Phillip’s wine matches for spice

26th September 2014

Not all wine is a perfect match for spicy food because it can be overshadowed by the strong flavours. It’s tricky finding a red wine match and your favourite bottle can disappear in a cloud of spice. But before you reach for the beer, try some of the wines I’ve selected here. They’re from different countries and different expressions, but all comfortably complement spicy food. If you get it right, it can be a really delicious experience.

1 Jean-Luc Colombo La Redonne Côtes du Rhône Villages, £12.99/75cl
This is a delicious blend of Viognier and Roussanne that’s perfumed but not cloying. It has a hint of apricot and goes very well with spice. It’s a terrific wine and I’m really drawn to it. Don’t be put off by its skinny bottle because there’s a voluptuous wine inside desperate to get out!

2. Waitrose Viña Taboexa Albariño, £8.99/75cl
Alberiño is made in Spain and it’s really coming back into its own right now. This one, made by some of the country’s most well-respected producers, has bitterness and creaminess all wrapped up in a sea breeze. It’s amazing value too.

3. Leitz Rüdesheimer Rosengarten Riesling Kabinett, £14.49/75cl
This is a wonderful expression of a Riesling made by well-known winemaker Johannes Leitz. It’s a little sweeter than some Rieslings and has a great feel in the mouth – round and rich and full. It’s particularly good with spicy food.

4. Pecorino Terre di Chieti, £7.99/75cl
This is my first Pecorino, a grape indigenous to Italy, but not connected to the cheese in any way. It’s refreshing with floral overtones and a little exotic, tropical fruit thrown in. I wouldn’t have put it with these two dishes, but how brilliant that we did.

5. Waitrose Grüner Veltliner Niederösterreich, £7.99/75cl
Working with Waitrose, I’ve been trying new wines, and this is one of my favourite discoveries [meet the winemaker himself, p23]. It’s as good with spicy food as a Riesling, but better value. Its lemon zest flavours go well with curries and Asian-style food, and it’s very smooth and welcoming.

6. Valdo Oro Puro Prosecco Superiore Valdobbiadene, SAVE 1/3 at £8.99/75cl (£13.49 from 8 October)
Here’s a rather left-of-field match for spicy food, but it really works. You have fun and fizz, but without the Champagne price tag. I’d go as far as to say a quality Prosecco like this works better than its French cousin with these dishes.

Food Match: Fragrant Thai green chicken curry
Serves 6
Prepare 10 minutes, plus at least 15 minutes chilling time
Cook 45 minutes

For the chicken
2 x 500g packs essential Waitrose Fresh British Chicken Breast Fillets, cut into 3cm cubes
4 tbsp Cooks’ Ingredients Thai Green Curry Paste

For the Curry Sauce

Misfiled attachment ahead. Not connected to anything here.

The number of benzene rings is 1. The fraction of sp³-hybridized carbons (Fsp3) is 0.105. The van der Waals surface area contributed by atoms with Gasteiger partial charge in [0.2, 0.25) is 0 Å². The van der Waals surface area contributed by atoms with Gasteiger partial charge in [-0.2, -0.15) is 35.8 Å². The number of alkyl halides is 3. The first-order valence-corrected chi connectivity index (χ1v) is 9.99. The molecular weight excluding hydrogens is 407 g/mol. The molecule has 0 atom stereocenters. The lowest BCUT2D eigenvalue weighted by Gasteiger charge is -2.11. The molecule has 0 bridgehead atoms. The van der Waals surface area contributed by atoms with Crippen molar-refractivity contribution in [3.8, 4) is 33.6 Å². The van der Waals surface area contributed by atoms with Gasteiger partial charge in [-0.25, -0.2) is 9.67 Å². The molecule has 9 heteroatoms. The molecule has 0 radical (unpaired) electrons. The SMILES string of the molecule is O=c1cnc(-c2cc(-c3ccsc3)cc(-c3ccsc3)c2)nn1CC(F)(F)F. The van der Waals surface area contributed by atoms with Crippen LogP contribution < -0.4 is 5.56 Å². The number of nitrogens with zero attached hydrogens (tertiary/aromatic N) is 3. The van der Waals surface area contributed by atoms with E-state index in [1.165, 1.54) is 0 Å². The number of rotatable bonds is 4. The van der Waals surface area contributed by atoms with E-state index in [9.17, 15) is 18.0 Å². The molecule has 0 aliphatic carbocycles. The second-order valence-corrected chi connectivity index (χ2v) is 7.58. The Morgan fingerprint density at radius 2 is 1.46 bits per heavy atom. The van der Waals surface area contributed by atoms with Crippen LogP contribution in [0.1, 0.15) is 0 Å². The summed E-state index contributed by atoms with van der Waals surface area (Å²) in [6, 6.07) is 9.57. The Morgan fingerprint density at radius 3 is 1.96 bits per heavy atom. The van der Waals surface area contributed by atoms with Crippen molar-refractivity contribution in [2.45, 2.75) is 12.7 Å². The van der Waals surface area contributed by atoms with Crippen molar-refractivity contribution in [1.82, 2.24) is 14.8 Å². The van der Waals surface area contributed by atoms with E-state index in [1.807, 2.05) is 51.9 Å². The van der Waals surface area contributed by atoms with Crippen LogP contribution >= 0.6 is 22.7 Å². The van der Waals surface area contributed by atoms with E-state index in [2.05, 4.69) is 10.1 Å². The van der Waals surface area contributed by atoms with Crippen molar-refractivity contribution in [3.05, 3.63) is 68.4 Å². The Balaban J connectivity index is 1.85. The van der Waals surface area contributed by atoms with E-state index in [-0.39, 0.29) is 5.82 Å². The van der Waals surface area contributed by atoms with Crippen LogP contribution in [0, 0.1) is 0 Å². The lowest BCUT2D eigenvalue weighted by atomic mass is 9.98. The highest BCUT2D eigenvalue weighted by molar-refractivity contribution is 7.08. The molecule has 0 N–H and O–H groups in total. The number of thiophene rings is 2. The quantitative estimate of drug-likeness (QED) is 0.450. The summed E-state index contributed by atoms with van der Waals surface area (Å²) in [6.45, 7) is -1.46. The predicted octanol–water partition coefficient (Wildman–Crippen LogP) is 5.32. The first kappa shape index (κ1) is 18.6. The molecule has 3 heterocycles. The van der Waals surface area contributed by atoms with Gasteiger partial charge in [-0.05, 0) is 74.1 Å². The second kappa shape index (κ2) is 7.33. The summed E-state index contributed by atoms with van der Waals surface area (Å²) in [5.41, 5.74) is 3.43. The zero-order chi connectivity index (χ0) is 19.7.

1 tsp toasted sesame oil
1 tsp olive oil
1 large red onion, finely chopped
2cm piece fresh root ginger, peeled and finely grated
6 tbsp Cooks’ Ingredients Thai Green Curry Paste, to taste
½ x 100g jar Cooks’ Ingredients Tamarind Paste
2 x 400ml cans essential Waitrose Coconut Milk
3 Bart Kaffir Lime Leaves
2 fresh lemon grass stalks, bruised
1 tbsp soy sauce
3 tbsp Thai Taste Fish Sauce
1 tbsp sweet chilli sauce
250g baby corn, halved lengthways
75g frozen peas
2 x 200g packs trimmed mangetout
300g bag essential Waitrose Beansprouts

To garnish
18g pack fresh coriander, roughly chopped
1 bunch essential Waitrose Salad Onions, thinly sliced diagonally

1. In a bowl, mix the chicken pieces with 4 tbsp of the Thai green curry paste. Cover and chill for at least 15 minutes.

2. To make the sauce heat the oils in a large frying pan, then fry the onion on a medium heat for 3 minutes. Add the ginger and fry for 3-5 minutes or until the onion is soft.

3. Stir in the curry paste to taste and cook for 5 minutes. Add the chicken and fry for 5 minutes. Put the tamarind in a jug with 150ml boiling water. Stir until dissolved. Add to the pan with the coconut milk, kaffir lime leaves and lemon grass and bring to a simmer. Don’t boil.

4. Simmer for 15 minutes, until the chicken is cooked through, the juices run clear and there is no pink meat. Add the soy, fish and chilli sauces, the corn and peas. Cook for 5 more minutes until the corn has softened.

5. Add the mangetout, cook for 2 minutes, then add the beansprouts and simmer for 3 minutes until piping hot. The vegetables should still be slightly crisp.

6. Remove from the heat and discard the lemon grass. Don’t cover the pan to keep warm because the vegetables will lose their colour. Transfer to a warmed bowl, sprinkle with the coriander and salad onions and serve immediately.

Food Match: Griddled scallops with chilli & ginger butter
Serves 4 as a starter
Prepare 10 minutes
Cook 5 minutes

50g salted butter, at room temperature
1 clove garlic, crushed
3cm root ginger, peeled and grated
2 red chillies, finely sliced
8–12 scallops (depending on size), cleaned
Sea salt
1 pack fresh coriander, stems discarded

1. Mash the butter with the garlic, ginger and chillies. Sprinkle scallops with sea salt.

2. Place the butter mixture in a small frying pan or griddle. Allow to bubble so the chilli and ginger flavours permeate it. Add the scallops, season and cook for 2 minutes. Turn each scallop and cook for 30 seconds– 1 minute. Serve topped with coriander leaves and drizzle over the buttery chilli sauce.

Order any 6 wines or spirits with free delivery at

← Back to news listing


Nobody has written any comments yet.

Add a Comment

Are you sure you wish to load this comment?